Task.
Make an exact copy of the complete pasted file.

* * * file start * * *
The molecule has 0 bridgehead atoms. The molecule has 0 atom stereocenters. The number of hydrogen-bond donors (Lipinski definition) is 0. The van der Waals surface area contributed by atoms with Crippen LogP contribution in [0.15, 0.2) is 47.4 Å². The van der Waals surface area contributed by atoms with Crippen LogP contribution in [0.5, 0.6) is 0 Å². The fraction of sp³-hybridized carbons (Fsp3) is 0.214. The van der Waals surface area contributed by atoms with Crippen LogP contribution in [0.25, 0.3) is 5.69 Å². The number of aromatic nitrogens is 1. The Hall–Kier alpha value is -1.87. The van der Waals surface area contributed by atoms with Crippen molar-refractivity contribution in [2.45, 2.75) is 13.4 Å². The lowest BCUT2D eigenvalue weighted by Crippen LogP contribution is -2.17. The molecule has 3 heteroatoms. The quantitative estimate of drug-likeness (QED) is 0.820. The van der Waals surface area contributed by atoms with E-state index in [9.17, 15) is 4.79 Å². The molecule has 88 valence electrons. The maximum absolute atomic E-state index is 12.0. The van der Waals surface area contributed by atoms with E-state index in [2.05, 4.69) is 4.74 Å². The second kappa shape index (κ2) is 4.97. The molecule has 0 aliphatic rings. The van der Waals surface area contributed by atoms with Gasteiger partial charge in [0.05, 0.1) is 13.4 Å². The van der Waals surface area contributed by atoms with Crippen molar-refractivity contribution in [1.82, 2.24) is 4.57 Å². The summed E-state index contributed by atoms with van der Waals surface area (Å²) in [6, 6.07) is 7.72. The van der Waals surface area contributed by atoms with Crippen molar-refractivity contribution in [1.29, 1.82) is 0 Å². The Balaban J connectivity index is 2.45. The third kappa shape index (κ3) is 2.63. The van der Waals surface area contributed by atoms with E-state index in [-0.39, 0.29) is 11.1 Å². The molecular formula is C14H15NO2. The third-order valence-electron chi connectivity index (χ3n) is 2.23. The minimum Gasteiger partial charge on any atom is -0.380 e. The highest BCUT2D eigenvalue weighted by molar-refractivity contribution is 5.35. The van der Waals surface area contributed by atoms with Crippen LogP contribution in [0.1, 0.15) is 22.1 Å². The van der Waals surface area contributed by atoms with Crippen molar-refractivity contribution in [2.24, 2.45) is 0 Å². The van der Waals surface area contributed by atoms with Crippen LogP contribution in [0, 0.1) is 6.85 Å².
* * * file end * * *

The molecule has 0 bridgehead atoms. The molecule has 0 atom stereocenters. The number of hydrogen-bond donors (Lipinski definition) is 0. The van der Waals surface area contributed by atoms with Crippen LogP contribution in [0.15, 0.2) is 47.4 Å². The van der Waals surface area contributed by atoms with Crippen LogP contribution in [0.5, 0.6) is 0 Å². The fraction of sp³-hybridized carbons (Fsp3) is 0.214. The van der Waals surface area contributed by atoms with Crippen LogP contribution in [0.25, 0.3) is 5.69 Å². The number of aromatic nitrogens is 1. The Hall–Kier alpha value is -1.87. The van der Waals surface area contributed by atoms with Crippen molar-refractivity contribution in [2.45, 2.75) is 13.4 Å². The lowest BCUT2D eigenvalue weighted by Crippen LogP contribution is -2.17. The molecule has 3 heteroatoms. The quantitative estimate of drug-likeness (QED) is 0.820. The van der Waals surface area contributed by atoms with E-state index in [9.17, 15) is 4.79 Å². The molecule has 88 valence electrons. The maximum absolute atomic E-state index is 12.0. The van der Waals surface area contributed by atoms with E-state index in [2.05, 4.69) is 4.74 Å². The second kappa shape index (κ2) is 4.97. The molecule has 0 aliphatic rings. The van der Waals surface area contributed by atoms with Gasteiger partial charge in [0.05, 0.1) is 13.4 Å². The van der Waals surface area contributed by atoms with Crippen molar-refractivity contribution in [1.82, 2.24) is 4.57 Å². The summed E-state index contributed by atoms with van der Waals surface area (Å²) in [6, 6.07) is 7.72. The van der Waals surface area contributed by atoms with Crippen molar-refractivity contribution in [1.29, 1.82) is 0 Å². The Balaban J connectivity index is 2.45. The third kappa shape index (κ3) is 2.63. The van der Waals surface area contributed by atoms with E-state index in [-0.39, 0.29) is 11.1 Å². The molecular formula is C14H15NO2. The third-order valence-electron chi connectivity index (χ3n) is 2.23. The minimum Gasteiger partial charge on any atom is -0.380 e. The highest BCUT2D eigenvalue weighted by molar-refractivity contribution is 5.35. The van der Waals surface area contributed by atoms with Crippen LogP contribution in [0.1, 0.15) is 22.1 Å². The van der Waals surface area contributed by atoms with Crippen molar-refractivity contribution in [2.24, 2.45) is 0 Å². The van der Waals surface area contributed by atoms with Crippen LogP contribution in [0, 0.1) is 6.85 Å².